St. David's South Austin Medical Center lost water pressure earlier Wednesday, along with "a number of other hospitals in the Austin area," according to a statement issued by St. David's HealthCare CEO David Huffstutler Wednesday evening. The facility's boiler relies on water, so it is also losing heat.
Austin residents have taken to social media to coordinate water distribution efforts.
My mom is one of the only people who still has power in her small duplex community in Austin. Even tho her pipes burst and she's down to a bathtub filled with water, she's hosting and feeding her elderly neighbors who lost power🥺 IF U HAVE POWER IN ATX RN YOU CAN DO THE SAME!
— Lolo (@laurenlamie) February 17, 2021
If anyone in the Austin area is in need of something like firewood, blankets, water, food, etc. please tweet me your need & location (neighborhood) & I'll RT it for you to try to find help. We have to look out for each other & help our neighbors get thru this
— atxwxgirl (@atxwxgirl) February 16, 2021
A natural gas update
The Texas Gas Service, which serves about 250,000 Austin customers, responded to a natural gas outage on East 12th Street Wednesday night and is urging residents to conserve natural gas amid the possibility of further outages.
The outage affected more than 300 homes in the neighborhood between Martin Luther King Jr. Boulevard and East 12th Street.
.@TexasGasService provided me with this map of the affected area. Still no word on what caused the leak or when it will be fixed. I'm in direct contact with the company and will bring you updates as I get them. pic.twitter.com/rEn5eOcn1y
— Natasha Harper-Madison (@NatashaD1atx) February 18, 2021
An emergency update
Austin-Travis County EMS received more than 1,000 calls for service on Wednesday for the third day in a row. Notable calls included 129 related to falls, 24 related to carbon monoxide and 21 related to exposure.
Austin Fire continues to respond to structure fires and broken pipes caused by the weather emergency and power crisis.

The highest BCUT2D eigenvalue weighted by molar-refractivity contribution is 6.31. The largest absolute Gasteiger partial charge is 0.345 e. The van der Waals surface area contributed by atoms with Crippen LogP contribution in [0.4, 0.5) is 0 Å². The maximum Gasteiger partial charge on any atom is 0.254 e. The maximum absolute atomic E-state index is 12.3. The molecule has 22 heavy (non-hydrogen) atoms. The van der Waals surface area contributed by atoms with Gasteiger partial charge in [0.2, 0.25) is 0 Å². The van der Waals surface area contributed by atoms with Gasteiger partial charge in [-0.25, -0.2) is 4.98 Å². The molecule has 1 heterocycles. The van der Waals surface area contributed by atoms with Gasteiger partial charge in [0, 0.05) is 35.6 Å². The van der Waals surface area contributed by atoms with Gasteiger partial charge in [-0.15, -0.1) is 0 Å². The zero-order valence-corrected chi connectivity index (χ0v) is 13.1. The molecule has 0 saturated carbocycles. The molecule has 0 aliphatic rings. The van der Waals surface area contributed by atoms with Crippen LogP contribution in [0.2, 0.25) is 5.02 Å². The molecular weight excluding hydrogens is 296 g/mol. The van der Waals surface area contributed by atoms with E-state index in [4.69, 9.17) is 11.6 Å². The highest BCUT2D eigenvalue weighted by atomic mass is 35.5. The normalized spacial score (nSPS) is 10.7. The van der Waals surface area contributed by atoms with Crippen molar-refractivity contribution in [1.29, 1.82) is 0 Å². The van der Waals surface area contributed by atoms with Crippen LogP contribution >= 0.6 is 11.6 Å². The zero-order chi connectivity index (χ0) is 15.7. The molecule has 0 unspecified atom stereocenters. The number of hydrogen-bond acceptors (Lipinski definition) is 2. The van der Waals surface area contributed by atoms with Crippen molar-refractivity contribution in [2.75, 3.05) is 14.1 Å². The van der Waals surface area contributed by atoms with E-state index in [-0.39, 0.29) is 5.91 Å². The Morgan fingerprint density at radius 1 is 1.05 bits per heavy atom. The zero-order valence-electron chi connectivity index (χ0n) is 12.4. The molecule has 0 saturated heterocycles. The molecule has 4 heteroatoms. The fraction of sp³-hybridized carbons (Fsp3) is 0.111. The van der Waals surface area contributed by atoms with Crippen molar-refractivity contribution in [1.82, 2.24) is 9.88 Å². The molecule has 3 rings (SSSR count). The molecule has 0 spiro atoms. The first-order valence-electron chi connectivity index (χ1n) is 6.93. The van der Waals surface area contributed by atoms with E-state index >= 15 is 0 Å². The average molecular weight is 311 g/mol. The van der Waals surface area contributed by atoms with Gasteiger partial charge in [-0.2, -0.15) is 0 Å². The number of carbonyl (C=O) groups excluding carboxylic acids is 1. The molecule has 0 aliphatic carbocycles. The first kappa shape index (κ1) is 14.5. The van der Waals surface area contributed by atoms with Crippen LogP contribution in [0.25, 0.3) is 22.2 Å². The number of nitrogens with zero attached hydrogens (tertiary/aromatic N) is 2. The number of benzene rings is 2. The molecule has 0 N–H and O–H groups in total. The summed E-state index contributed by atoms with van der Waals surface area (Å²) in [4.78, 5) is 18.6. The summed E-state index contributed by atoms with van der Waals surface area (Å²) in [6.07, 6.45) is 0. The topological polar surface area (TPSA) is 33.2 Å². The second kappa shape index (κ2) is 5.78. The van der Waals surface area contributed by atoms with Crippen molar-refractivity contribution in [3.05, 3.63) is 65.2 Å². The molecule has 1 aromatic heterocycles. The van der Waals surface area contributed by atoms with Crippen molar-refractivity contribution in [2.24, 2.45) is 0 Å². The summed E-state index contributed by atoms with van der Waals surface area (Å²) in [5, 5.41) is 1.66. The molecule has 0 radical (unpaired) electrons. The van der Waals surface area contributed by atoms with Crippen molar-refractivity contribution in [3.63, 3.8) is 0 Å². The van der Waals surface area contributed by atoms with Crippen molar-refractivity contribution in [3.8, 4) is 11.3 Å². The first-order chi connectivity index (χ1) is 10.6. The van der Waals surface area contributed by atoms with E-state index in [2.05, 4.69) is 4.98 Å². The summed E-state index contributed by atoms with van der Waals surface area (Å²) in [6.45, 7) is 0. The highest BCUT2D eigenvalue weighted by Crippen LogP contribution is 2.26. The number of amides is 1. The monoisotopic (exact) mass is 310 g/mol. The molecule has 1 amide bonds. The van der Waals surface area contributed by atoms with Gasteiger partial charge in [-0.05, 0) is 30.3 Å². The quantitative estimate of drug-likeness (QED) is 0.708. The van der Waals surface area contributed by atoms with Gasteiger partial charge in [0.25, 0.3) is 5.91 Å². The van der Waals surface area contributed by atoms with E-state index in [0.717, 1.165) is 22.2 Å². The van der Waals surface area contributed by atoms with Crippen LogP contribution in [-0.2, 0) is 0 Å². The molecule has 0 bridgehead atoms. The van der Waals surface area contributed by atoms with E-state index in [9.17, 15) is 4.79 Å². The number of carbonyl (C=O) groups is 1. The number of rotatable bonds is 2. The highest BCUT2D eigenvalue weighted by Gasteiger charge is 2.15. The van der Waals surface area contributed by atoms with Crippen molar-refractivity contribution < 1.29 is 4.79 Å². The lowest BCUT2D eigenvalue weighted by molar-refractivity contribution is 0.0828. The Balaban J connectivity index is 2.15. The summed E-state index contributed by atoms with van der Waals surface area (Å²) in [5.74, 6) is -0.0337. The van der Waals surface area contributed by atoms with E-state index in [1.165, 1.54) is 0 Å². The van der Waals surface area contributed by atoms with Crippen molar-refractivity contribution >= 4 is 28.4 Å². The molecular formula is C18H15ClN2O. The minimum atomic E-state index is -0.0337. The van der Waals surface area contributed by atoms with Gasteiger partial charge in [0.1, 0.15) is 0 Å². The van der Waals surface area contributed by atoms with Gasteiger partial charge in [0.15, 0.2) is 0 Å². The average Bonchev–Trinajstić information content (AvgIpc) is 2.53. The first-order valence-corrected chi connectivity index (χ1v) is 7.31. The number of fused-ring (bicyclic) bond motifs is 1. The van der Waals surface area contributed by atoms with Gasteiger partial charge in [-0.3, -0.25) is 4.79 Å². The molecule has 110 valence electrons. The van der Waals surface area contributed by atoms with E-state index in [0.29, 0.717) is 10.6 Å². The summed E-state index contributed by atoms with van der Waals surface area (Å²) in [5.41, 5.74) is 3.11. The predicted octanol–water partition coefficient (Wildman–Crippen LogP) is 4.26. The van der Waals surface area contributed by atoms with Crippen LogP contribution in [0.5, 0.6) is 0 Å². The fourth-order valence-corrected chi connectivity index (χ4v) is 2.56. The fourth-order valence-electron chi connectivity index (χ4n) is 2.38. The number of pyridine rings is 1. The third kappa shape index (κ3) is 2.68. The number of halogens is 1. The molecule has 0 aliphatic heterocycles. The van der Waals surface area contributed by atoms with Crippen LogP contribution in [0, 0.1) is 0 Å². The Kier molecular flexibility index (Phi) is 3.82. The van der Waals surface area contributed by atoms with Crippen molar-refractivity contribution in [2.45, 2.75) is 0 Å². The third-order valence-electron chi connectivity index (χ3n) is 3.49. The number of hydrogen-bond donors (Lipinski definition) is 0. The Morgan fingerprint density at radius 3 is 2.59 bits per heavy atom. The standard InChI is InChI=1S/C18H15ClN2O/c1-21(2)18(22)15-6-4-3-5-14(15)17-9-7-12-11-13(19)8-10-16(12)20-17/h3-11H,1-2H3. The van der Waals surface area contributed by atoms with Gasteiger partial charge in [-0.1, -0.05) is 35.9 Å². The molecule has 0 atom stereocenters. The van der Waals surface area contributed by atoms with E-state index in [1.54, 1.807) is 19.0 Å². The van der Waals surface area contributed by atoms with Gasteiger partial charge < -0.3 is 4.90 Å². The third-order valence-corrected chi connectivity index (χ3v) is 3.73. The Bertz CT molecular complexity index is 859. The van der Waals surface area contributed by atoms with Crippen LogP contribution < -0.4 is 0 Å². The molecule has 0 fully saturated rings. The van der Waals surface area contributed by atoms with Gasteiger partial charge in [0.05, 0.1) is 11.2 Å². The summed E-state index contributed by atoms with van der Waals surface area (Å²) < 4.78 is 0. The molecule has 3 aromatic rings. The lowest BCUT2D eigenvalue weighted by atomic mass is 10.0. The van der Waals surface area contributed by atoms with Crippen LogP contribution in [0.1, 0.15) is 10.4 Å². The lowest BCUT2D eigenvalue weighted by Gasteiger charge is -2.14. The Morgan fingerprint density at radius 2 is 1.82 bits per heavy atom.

Structure fire at 2025 E. 7th was caused by an oven left on when power went out. When power was restored the fire started. Please make sure your cooking and heating appliances are turned off when electricity is out. No injuries pic.twitter.com/b4zA6JS5G5
— Austin Fire Info (@AustinFireInfo) February 18, 2021
- Austin faces third day without power, pipes bursting - austonia ›
- 3 reasons Texas and Austin don't have enough power - austonia ›
- Water conservation is now Austin's 'immediate priority' - austonia ›
- Austin Water investigates water outages in southwest Austin - austonia ›
- Austin could see more power outages, 'total system blackout ... ›
- Austinites face 'multi-day' water crisis amid winter weather - austonia ›
- Food, bottled water en route to Austin amid weather crisis - austonia ›
- Austin faces 'multi-day' water crisis after winter weather - austonia ›
- Austin Water partially lifts boil notice, 99.9% have power - austonia ›
As Texas gets ready to lift the mandatory mask mandate on March 10, food and bar workers gathered at the Texas Capitol to express their frustration with the lack of COVID-19 precautions without adequate access to the COVID-19 vaccine.The event, which began at 1 p.m. on Monday, was hosted by the Austin chapter of Democratic Socialists of America, Restaurant Organizing Project and The Amplified Sound Coalition.